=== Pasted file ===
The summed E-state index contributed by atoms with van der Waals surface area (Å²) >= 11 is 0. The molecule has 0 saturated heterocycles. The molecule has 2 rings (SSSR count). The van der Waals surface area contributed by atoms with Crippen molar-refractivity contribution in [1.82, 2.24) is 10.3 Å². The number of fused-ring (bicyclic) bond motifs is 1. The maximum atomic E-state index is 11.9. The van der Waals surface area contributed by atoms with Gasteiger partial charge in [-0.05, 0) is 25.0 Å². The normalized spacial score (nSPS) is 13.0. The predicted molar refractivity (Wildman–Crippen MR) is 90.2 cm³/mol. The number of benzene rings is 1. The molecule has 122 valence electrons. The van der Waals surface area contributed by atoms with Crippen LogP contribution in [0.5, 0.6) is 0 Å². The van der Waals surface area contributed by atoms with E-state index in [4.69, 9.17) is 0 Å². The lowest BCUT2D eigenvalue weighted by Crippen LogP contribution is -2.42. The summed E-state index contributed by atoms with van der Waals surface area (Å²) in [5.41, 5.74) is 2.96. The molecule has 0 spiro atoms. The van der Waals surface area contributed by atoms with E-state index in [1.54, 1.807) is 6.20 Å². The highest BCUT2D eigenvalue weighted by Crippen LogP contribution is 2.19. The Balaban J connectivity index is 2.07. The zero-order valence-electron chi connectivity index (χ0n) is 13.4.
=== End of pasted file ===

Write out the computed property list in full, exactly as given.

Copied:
The summed E-state index contributed by atoms with van der Waals surface area (Å²) >= 11 is 0. The molecule has 0 saturated heterocycles. The molecule has 2 rings (SSSR count). The van der Waals surface area contributed by atoms with Crippen molar-refractivity contribution in [1.82, 2.24) is 10.3 Å². The number of fused-ring (bicyclic) bond motifs is 1. The maximum atomic E-state index is 11.9. The van der Waals surface area contributed by atoms with Gasteiger partial charge in [-0.05, 0) is 25.0 Å². The normalized spacial score (nSPS) is 13.0. The predicted molar refractivity (Wildman–Crippen MR) is 90.2 cm³/mol. The number of benzene rings is 1. The molecule has 122 valence electrons. The van der Waals surface area contributed by atoms with Crippen LogP contribution in [0.5, 0.6) is 0 Å². The van der Waals surface area contributed by atoms with E-state index in [4.69, 9.17) is 0 Å². The lowest BCUT2D eigenvalue weighted by Crippen LogP contribution is -2.42. The summed E-state index contributed by atoms with van der Waals surface area (Å²) in [5.41, 5.74) is 2.96. The molecule has 0 spiro atoms. The van der Waals surface area contributed by atoms with E-state index in [1.54, 1.807) is 6.20 Å². The highest BCUT2D eigenvalue weighted by Crippen LogP contribution is 2.19. The Balaban J connectivity index is 2.07. The zero-order valence-electron chi connectivity index (χ0n) is 13.4.